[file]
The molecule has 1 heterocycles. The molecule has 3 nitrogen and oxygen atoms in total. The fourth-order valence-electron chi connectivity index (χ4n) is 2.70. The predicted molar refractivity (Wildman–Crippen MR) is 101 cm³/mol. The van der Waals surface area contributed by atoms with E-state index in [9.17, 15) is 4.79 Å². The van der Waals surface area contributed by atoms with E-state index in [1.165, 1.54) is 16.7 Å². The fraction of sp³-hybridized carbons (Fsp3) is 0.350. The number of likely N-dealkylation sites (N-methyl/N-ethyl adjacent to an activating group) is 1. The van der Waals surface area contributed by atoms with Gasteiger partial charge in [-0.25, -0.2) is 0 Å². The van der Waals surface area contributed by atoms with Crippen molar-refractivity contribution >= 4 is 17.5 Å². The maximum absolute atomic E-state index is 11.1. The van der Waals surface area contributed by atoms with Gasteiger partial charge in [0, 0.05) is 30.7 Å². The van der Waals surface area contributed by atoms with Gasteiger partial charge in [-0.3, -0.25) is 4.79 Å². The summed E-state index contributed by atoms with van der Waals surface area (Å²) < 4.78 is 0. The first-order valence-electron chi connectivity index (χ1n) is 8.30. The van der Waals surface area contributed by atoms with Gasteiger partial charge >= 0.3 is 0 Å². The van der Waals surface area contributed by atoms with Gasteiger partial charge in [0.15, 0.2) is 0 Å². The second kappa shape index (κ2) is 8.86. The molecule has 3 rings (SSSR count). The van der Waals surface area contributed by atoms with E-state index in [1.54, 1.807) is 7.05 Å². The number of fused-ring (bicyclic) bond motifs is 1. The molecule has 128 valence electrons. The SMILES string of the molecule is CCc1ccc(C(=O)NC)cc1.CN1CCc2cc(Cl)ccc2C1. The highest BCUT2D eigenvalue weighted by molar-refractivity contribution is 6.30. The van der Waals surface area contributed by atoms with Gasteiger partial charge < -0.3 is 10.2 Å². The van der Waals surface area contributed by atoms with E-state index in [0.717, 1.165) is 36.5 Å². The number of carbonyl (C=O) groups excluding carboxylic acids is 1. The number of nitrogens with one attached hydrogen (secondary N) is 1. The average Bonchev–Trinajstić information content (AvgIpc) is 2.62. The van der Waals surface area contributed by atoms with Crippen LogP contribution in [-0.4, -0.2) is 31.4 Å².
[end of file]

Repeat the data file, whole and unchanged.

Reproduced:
The molecule has 1 heterocycles. The molecule has 3 nitrogen and oxygen atoms in total. The fourth-order valence-electron chi connectivity index (χ4n) is 2.70. The predicted molar refractivity (Wildman–Crippen MR) is 101 cm³/mol. The van der Waals surface area contributed by atoms with E-state index in [9.17, 15) is 4.79 Å². The van der Waals surface area contributed by atoms with E-state index in [1.165, 1.54) is 16.7 Å². The fraction of sp³-hybridized carbons (Fsp3) is 0.350. The number of likely N-dealkylation sites (N-methyl/N-ethyl adjacent to an activating group) is 1. The van der Waals surface area contributed by atoms with Gasteiger partial charge in [-0.25, -0.2) is 0 Å². The van der Waals surface area contributed by atoms with Crippen molar-refractivity contribution >= 4 is 17.5 Å². The maximum absolute atomic E-state index is 11.1. The van der Waals surface area contributed by atoms with Gasteiger partial charge in [0, 0.05) is 30.7 Å². The van der Waals surface area contributed by atoms with Gasteiger partial charge in [-0.3, -0.25) is 4.79 Å². The summed E-state index contributed by atoms with van der Waals surface area (Å²) < 4.78 is 0. The first-order valence-electron chi connectivity index (χ1n) is 8.30. The van der Waals surface area contributed by atoms with Gasteiger partial charge >= 0.3 is 0 Å². The van der Waals surface area contributed by atoms with Gasteiger partial charge in [0.15, 0.2) is 0 Å². The second kappa shape index (κ2) is 8.86. The molecule has 3 rings (SSSR count). The van der Waals surface area contributed by atoms with E-state index in [1.54, 1.807) is 7.05 Å². The number of fused-ring (bicyclic) bond motifs is 1. The molecule has 128 valence electrons. The SMILES string of the molecule is CCc1ccc(C(=O)NC)cc1.CN1CCc2cc(Cl)ccc2C1. The highest BCUT2D eigenvalue weighted by molar-refractivity contribution is 6.30. The van der Waals surface area contributed by atoms with Gasteiger partial charge < -0.3 is 10.2 Å². The van der Waals surface area contributed by atoms with E-state index in [0.717, 1.165) is 36.5 Å². The number of carbonyl (C=O) groups excluding carboxylic acids is 1. The number of nitrogens with one attached hydrogen (secondary N) is 1. The average Bonchev–Trinajstić information content (AvgIpc) is 2.62. The van der Waals surface area contributed by atoms with Crippen LogP contribution in [-0.4, -0.2) is 31.4 Å².